Ballrooms, Ballets, and Mobility in Victorian Fiction and Culture
Aztecs, Spaniards, and the Choreography of Conquest
Analyzing the extensive accounts of Aztec dance practices in colonial-era European chronicles, histories, letters, and travel books, this volume reveals the surprising and crucial role that dance played in the European conquest and colonization of the Americas.
From Creation Myths to the Big Bang
Available again, with a new preface, a physicist's "exceptionally clear summary of 2,500 years of science and a fascinating account of the ways in which it often does intersect with spiritual beliefs" --Kirkus Reviews Marcelo Gleiser refutes the notion that science and spirituality are irreconcilable. In The Dancing Universe, he traces mystical, philosophical, and scientific ideas about the cosmos through the past twenty-five centuries, from the ancient creation myths of numerous cultures to contemporary theories about an ever-expanding universe. He also explores the lives and ideas of history’s greatest scientists, including Copernicus, Galileo, Kepler, Newton, and Einstein. By exploring how scientists have unlocked the secrets of gravity, matter, time, and space, Gleiser offers fresh perspective on the debate between science and faith.
A Critical Biography of Arturo Islas
This first critical biography of Arturo Islas (19381991) brings to life the complex and overlapping worlds inhabited by the gay Chicano poet, novelist, scholar, and professor. Gracefully written and deeply researched, Dancing with Ghosts considers both the larger questions of Islas's life—his sexuality, racial identification, and political personality—and the events of his everyday existence, from his childhood in the borderlands of El Paso to his adulthood in San Francisco and at Stanford University. Frederick Aldama portrays the many facets of Islas's engaging and often contradictory personality. He also explores Islas's coming into the craft of poetry and fiction—his extraordinary struggle to publish his novels, The Rain God, La Mollie and the King of Tears, and Migrant Souls—as well as his pivotal role in paving the way for a new generation of Chicano/a scholars and writers.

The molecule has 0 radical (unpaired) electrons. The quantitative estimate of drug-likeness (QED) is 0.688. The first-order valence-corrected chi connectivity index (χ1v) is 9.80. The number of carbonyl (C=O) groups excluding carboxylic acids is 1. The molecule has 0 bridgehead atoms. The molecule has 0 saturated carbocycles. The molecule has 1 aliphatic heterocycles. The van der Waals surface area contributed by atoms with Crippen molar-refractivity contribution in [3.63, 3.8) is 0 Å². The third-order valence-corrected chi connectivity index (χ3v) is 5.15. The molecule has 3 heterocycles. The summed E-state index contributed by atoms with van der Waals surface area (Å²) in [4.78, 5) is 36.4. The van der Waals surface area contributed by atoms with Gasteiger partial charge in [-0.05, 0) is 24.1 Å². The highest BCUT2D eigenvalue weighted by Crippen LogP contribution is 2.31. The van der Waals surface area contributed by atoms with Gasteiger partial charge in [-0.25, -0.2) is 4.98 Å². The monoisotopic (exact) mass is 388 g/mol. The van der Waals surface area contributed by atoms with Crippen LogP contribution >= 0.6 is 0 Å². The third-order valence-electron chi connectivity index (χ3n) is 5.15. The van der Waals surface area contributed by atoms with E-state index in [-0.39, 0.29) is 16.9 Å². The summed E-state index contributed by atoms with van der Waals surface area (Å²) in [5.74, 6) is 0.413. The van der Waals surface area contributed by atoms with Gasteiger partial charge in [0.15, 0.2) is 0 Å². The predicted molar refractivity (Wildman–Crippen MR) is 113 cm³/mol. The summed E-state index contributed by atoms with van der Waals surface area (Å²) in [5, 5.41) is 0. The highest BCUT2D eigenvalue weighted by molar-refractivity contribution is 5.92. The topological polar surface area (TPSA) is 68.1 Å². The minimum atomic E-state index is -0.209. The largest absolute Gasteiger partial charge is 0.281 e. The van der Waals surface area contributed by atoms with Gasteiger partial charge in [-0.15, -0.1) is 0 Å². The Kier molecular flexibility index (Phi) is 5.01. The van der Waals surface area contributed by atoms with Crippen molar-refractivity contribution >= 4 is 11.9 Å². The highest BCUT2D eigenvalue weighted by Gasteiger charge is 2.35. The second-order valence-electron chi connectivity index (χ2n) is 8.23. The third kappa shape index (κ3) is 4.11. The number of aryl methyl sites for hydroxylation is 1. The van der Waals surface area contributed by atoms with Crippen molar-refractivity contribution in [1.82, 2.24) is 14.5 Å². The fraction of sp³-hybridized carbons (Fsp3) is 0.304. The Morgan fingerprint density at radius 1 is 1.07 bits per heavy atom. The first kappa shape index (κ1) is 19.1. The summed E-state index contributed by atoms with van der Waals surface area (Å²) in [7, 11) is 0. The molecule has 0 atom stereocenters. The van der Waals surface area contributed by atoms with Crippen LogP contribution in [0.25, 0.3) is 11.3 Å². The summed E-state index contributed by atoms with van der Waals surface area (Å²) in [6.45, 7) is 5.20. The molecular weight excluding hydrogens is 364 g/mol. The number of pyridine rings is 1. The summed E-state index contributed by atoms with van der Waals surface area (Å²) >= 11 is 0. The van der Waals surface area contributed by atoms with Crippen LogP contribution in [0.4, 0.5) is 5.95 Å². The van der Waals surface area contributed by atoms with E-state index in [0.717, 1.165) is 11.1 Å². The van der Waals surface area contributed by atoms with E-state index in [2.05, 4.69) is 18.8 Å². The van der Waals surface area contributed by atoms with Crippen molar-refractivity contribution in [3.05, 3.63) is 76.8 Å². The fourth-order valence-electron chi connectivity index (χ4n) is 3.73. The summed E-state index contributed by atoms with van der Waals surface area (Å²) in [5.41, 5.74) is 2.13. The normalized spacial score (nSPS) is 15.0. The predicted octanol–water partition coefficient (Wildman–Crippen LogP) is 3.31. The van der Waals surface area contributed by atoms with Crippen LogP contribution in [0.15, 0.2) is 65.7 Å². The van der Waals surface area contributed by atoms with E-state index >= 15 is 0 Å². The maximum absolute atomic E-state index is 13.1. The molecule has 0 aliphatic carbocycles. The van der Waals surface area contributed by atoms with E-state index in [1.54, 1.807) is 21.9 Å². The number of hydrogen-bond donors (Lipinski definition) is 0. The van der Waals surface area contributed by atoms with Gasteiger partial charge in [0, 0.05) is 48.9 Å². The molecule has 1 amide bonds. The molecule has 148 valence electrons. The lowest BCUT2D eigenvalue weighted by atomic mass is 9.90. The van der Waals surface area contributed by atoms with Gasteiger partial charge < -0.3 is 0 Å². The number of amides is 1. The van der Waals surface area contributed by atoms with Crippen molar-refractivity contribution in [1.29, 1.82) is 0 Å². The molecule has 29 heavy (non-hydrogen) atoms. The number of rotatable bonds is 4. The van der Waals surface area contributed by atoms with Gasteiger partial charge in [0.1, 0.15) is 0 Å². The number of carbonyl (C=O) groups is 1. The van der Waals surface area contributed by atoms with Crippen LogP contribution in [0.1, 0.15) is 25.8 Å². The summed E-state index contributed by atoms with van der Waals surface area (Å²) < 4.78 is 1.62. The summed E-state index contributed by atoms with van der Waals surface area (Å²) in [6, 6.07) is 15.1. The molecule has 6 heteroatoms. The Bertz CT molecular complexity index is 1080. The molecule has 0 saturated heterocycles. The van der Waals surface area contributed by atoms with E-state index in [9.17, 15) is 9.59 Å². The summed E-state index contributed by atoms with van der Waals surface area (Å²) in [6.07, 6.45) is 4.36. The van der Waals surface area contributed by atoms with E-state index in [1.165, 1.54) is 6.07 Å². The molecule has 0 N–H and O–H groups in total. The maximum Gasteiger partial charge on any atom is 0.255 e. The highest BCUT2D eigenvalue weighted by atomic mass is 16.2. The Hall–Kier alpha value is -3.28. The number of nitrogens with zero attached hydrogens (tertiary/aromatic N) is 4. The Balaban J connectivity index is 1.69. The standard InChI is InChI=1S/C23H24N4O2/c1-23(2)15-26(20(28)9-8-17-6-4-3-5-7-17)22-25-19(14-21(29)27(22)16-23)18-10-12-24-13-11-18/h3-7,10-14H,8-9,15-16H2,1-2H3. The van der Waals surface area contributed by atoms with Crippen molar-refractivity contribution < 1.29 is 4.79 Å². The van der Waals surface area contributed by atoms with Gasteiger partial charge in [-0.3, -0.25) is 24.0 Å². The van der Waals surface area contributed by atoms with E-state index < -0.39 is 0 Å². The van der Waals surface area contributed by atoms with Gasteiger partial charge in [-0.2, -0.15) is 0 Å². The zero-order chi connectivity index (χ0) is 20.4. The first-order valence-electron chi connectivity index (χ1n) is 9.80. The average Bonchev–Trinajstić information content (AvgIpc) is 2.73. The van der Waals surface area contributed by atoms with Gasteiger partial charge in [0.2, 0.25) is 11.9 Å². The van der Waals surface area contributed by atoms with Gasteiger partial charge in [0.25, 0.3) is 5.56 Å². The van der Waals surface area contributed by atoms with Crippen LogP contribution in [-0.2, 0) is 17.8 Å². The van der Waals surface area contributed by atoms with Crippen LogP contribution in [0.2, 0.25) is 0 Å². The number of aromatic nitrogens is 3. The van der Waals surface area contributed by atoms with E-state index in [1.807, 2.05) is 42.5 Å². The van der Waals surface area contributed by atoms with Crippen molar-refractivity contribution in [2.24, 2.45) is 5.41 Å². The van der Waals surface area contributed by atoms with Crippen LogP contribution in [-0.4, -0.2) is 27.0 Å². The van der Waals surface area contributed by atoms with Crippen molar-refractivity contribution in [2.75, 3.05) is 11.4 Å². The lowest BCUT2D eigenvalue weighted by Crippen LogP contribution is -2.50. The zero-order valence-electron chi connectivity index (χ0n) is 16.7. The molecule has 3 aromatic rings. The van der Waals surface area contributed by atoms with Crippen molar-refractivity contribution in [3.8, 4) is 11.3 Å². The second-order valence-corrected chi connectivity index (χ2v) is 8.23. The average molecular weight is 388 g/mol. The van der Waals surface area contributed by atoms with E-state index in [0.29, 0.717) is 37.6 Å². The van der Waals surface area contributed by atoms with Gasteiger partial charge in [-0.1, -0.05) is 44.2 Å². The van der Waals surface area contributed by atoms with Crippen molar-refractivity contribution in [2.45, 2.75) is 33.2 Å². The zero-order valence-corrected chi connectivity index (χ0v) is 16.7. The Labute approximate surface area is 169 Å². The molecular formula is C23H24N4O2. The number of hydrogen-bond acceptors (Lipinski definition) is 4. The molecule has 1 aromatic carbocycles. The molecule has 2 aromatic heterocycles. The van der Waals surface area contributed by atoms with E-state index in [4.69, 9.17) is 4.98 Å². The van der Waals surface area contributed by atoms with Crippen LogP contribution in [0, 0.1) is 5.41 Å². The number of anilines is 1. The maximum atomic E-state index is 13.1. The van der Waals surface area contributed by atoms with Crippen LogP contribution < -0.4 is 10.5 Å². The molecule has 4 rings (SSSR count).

Through a skillful interweaving of life history, criticism, and literary theory, Aldama paints an unusually rich and wide-ranging portrait of both the man and the eventful times in which he lived. He describes Islas's struggle with polio as a child, his near-death experience and ileostomy as a thirty-year-old beginning to explore his queer sexuality in San Francisco in the 1970s, and his fatal struggle with AIDS in the late 1980s. Drawing from hundreds of unpublished letters, lecture notes, drafts of essays, novels, and poetry archived at Stanford University, Aldama also deals frankly with the controversies that swirled around Islas's impassioned love life, his drug addictions, and his scholarly and professional career as one of the first Chicano/a professors in the United States. He discusses the importance of Islas's pioneering role in bridging Anglo, Latin American, Chicano/a, and European storytelling styles and voices. Dancing with Ghosts succeeds brilliantly both as an account of a fascinating life that embraced many different worlds and as a chronicle of the grand historical shifts that transformed the late-twentieth-century American cultural landscape.